“Raya and the Last Dragon” serves up standard Disney fare with flair


To many, our world seems like a place that was once filled with magic and life but has long since forgotten such things in favor of a drier, more egocentric way of life. This thought inspires many wistful works of art, longingly looking towards a past we imperfectly remember. 

Such thoughts are often the focus of Disney’s best works, and this certainly remains true for its most recent project: “Raya and the Last Dragon.” 

“Raya and the Last Dragon” follows the story of a far-off, mystical land called “Kumandra,” where magical dragons and humans once lived together in harmony and bliss. However, once evil in the form of the monstrous Druun invades Kumandra, the dragons decide to sacrifice themselves to save their human companions. 

Now living in a world without dragons, without magic and without beauty, humans grow distrustful of each other and seize the few remnants of dragon magic for themselves. What was once a unified nation fractures into five separate, warring tribes.

Five hundred years pass in this shattered Kumandra until the scourge of the Druun again threatens all life. 

While all the tribes fight with each other instead of uniting in order to fight the Druun, Raya (Kelly Marie Tran) seeks a different path. Raya is one of the only people left who believes that, somewhere, there is still one dragon left who might have the solution to her people’s plight and might make these insecure tribes trust each other once again. 

Raya sets out on a harrowing quest to find the last dragon and seeks to make whole again that which was shattered. She ends up discovering that only a true leap of faith can restore what Kumandra has lost.

“Raya and the Last Dragon” reliably follows Disney’s tried-and-true formula to great success. Positive messages about hope, perseverance, trust, sacrifice and faith are woven throughout this film and are exemplified in some of the most well-rounded characters to grace a Disney film in quite a while. 

Despite its magical themes and lofty messages about hope, sacrifice and faith, “Raya and the Last Dragon” is a very direct and down-to-earth film whose story is propelled more by its characters’ natural developments than its plot devices.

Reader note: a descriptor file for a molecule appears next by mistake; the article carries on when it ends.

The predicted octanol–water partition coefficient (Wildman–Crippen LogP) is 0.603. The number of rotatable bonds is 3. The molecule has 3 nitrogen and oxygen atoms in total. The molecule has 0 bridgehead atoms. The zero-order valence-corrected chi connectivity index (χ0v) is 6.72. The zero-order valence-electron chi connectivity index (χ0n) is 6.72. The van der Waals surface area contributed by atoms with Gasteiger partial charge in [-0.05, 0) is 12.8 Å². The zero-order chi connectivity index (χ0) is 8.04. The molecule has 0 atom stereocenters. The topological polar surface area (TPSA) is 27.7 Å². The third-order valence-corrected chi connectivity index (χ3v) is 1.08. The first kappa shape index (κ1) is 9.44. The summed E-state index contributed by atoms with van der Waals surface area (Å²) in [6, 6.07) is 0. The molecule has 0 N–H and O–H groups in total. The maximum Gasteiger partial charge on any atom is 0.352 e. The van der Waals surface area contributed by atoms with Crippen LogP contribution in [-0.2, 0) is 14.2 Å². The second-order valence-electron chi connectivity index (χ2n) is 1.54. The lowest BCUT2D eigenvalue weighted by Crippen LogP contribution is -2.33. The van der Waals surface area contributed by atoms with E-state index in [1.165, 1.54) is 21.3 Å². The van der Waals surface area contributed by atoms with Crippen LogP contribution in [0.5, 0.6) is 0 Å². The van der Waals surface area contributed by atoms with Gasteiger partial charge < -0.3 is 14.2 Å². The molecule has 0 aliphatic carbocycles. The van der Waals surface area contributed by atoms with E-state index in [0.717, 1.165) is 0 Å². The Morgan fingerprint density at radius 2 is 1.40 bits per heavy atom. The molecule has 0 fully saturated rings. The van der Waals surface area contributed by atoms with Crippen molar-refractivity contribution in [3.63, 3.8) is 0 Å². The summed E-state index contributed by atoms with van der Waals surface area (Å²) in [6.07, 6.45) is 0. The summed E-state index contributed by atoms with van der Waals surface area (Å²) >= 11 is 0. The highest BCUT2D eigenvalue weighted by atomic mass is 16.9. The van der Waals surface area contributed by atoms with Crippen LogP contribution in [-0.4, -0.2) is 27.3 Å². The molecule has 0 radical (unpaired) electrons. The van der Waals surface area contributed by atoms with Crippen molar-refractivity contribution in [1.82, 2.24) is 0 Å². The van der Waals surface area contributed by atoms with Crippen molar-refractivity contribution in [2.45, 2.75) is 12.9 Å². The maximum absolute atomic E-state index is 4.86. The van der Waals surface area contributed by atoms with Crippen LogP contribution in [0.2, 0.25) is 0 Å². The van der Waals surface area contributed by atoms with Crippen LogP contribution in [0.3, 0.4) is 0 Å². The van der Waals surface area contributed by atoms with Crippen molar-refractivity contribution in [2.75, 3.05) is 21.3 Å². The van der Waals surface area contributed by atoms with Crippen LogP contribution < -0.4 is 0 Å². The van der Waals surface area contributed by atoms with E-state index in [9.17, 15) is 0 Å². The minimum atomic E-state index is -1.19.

Its characters are not simply portrayed as heroes and villains, but rather as complex persons with often admirable goals who―due to their differing contexts and experiences―fail to make amends and search for the right solutions at critical moments. The conflict between characters and tribes in “Raya and the Last Dragon” feels inevitable rather than contrived, which greatly increases the impact of the story’s climax. 

“Raya and the Last Dragon” is all the more impressive when one considers that this is one of Disney’s only animated films without a romantic plot or subplot, instead relying on the organic, non-romantic growth of relationships within the film to intrigue and invest audiences. 

Tran turns in a dedicated voice performance as Raya, capturing the attention and increasing affections of viewers with her earnest portrayal of a wistful heroine, and Gemma Chan provides a similarly intriguing and sympathetic portrayal of Namaari, Raya’s foil.

Disney’s animation department noticeably stepped up its game in “Raya and the Last Dragon.” In this film, Disney manages to wed intricacy and vibrancy in a manner normally found only in Disney-Pixar collaborations. “Raya and the Last Dragon” is animated in a way that leads to an appreciation of its visual beauty without questioning its methods or medium. 

Despite the superb animation, voice-acting and characters, some viewers will certainly find fault in the film’s dialogue. Though it is easy for one to suspend disbelief enough to enjoy a magical tale told in a world set a long time ago in a place far, far away, it is rather jarring to hear terms like “nerds” in a story set in a primitive land. 

Though Disney has made a habit of incorporating modern phrases into fairy tales in ancient times and distant lands, it is a bad habit. Such references, though they might coerce a cheap laugh out of a preteen, tend to take the viewer out of the experience of the film and harm the integrity of the world the storytellers are building. 

Despite this misstep, “Raya and the Last Dragon” remains another well-structured and earnest attempt to deliver on the classic Disney formula while offering a bit more vibrancy and panache than Disney’s past few releases. 

This heartwarming film will undoubtedly entertain parents and children alike, and is certainly worth seeing on the big screen for anyone looking for a fun and family-friendly time at the movies.


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